See also my reply in the current thread: https://news.ycombinator.com/item?id=23243538.

Btw, if you read those links and still feel like there's some question that hasn't been addressed, I'd love to know what it is. I'm beginning to feel like years' worth of moderation comments (the ones I keep linking to with HN search URLS) are converging into a set of building blocks that can be articulated relatively clearly.


Did you also know that the government add hydroxyl acid (a chemical commonly found in cancer cells and many vaccines) in the water supplies of many cities? Sometimes it is even illegally used to accelerate vegetable growth for our own food.

Facts are inflammatory!

People frequently bring this up with a triumphant tone, as if they have the point that trumps all points and they can't wait to blow its horn, certain that all opposition will crumble before them. I'm not sure what's going on there, since there's no logic in this. Is it magic imputed to the word "facts"? Or an inability to think beyond one step? If it made sense, you could win any argument by shouting "1+1=2!" over and over. It's a fact!

Go one step beyond that magic word to see that nothing follows from this. There are infinitely many facts. They don't choose themselves. Humans do that, and they do that for complicated reasons that have nothing to do with "facts" being transparently pure and true. Previous comments on this: https://hn.algolia.com/?dateRange=all&page=0&prefix=false&qu....

Errors of logic aside, the GP comment was not "facts". The word "brutalize" is an interpretation, not a fact—and let's not get started on "feminism".


8 hour old account, with a one liner about "facts", and using the right wing "cuck" as a pejorative.

How the fuck is this comment flagged? This is not controversial at all. To think otherwise is truly absurd.

It is flagged as flamebait, not specifically controversial.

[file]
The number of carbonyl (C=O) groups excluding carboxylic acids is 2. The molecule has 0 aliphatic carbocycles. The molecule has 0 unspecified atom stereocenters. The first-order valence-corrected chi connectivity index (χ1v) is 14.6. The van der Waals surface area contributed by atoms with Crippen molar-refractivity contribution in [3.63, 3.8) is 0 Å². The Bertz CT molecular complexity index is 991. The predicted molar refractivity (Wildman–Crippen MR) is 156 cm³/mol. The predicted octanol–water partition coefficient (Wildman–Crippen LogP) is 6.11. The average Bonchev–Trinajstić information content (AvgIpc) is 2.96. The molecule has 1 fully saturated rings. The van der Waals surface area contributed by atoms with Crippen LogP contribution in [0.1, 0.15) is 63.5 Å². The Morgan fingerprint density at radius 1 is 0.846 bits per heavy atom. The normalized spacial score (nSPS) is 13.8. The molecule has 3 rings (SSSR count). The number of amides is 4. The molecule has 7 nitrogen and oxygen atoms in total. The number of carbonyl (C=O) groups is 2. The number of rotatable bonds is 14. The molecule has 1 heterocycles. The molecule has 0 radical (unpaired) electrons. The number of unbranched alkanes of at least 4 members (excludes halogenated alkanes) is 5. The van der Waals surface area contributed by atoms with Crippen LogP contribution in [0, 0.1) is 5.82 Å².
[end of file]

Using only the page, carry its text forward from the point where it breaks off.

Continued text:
Flamebait is about tone and formulation, not necessarily facts


The risk has never been that Rogan is holding reprehensible views.

It's that those masquerading as progressive have a penchant for misconstruing in the most creative ways: https://twitter.com/sadydoyle/status/1220513471995031554


I mean, this isn't quite a misconstrual. The author of this tweet just comes from a bizarre subculture where "puberty blockers for kids" is not only good policy but self-evidently right. I'm sure it's legitimately challenging for her to understand what Rogan is saying - such a large inferential gap is hard to cross.

You are not giving the full extent of his comments on transgender people. He is against women who transitioned as adults from competing against other women. He is also against people taking steps as a child to make transitioning easier as an adult such as taking completely reversible hormone blockers to delay puberty until they are old enough to transition. So he leaves no possible path for a transgender woman to compete in sports. It seems like he wants transgender people out of sports completely.

In my opinion, the whole discussion of transgender people in sports is a proxy war for their role in society as a whole. Transgender people have been allowed to compete in the Olympics and most American sports (at least at the college level) for roughly a decade if not longer. It is still extremely rare for a transgender woman to dominate other woman in any of these sporting events. It just doesn't seem like a possibility worth focusing on when compared to the downside of further marginalizing the transgender community at large by singling them out for harsher treatment.